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Flu season severe this year

January 10, 2013

This year’s flu season is severe with the number of flu cases nationwide almost three times the number of 2011-12 cases at their peak level.

Most of the country is currently experiencing high levels of influenza-like illness, according to the Centers for Disease Control and Prevention. Influenza is currently reported in 14 of Arizona’s 15 counties, according to the Arizona Department of Health Services.

“ASU Health Services has experienced a significant increase in the past week of students with Influenza or Influenza-like Illness that is causing more respiratory symptoms and lasting longer than what we have seen in previous years,” said Allan Markus, director of ASU Health Services.

The good news is that flu vaccine is available at all ASU Health Centers and this year's vaccine is effective.

“We’re urging all ASU students, faculty and staff to come in for their flu vaccine. There’s nothing worse than starting the semester with a bad case of flu that is going to keep you down for almost two weeks,” Markus said.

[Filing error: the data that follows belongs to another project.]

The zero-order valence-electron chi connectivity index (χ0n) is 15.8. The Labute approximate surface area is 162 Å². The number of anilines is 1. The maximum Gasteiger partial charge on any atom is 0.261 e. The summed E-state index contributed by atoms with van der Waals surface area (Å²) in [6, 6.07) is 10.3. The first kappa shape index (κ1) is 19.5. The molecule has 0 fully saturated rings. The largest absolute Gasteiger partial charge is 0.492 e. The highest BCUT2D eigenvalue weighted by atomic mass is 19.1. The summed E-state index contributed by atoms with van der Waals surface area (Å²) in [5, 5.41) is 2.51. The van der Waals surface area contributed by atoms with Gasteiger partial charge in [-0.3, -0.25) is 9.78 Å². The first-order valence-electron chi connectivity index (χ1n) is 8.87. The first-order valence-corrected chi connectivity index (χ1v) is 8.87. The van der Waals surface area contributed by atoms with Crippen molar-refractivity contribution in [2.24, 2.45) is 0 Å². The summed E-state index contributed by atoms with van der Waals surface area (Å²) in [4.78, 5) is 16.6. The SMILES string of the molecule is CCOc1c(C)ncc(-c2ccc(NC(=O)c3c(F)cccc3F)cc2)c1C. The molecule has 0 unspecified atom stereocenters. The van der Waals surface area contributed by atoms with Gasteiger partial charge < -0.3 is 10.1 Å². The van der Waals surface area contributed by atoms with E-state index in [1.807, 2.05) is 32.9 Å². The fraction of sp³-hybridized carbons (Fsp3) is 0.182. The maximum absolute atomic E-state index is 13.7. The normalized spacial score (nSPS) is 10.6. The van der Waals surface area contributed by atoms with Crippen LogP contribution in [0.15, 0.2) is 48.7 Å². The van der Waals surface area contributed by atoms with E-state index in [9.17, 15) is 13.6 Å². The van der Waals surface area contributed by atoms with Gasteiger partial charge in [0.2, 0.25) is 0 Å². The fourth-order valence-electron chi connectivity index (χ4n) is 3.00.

No appointment is necessary for a flu vaccine. Please bring your ASU ID and health insurance card. The vaccine is covered by the ASU Aetna and Bridge Plan. In addition, most private insurance carriers will cover the cost. Flu vaccines cost $20 for those without health insurance.

And, keep these tips in mind to stay healthy this semester:

• Wash your hands thoroughly with warm water for at least 15 seconds (or the time it takes to sing Row, Row, Row Your Boat) especially after going to the bathroom and before eating.

• Cover your nose and mouth with a tissue every time you cough or sneeze and throw the tissue away after one use. If you don't have a tissue, sneeze or cough into your sleeve, not your hands since germs spread more easily through hands.

• Wear a face mask when in close proximity to people who have the flu. Disinfect surfaces such as phones, keyboards, doorknobs, and faucets frequently. Avoid close contact with people who have the flu.

• If you are sick, stay home and avoid others as much as possible.

• Call your health care provider at the first sign of the flu. Anti-viral medications may help in speeding up the recovery process.

• Keep a supply of medicines, including fever reducers and anti-diarrhea medicine, fluids with electrolytes, tissue, toilet paper and other supplies recommended so that when someone becomes ill you already have basic supplies and don't need to make a trip to the store for these items.

More information is available at and at ASU Health Services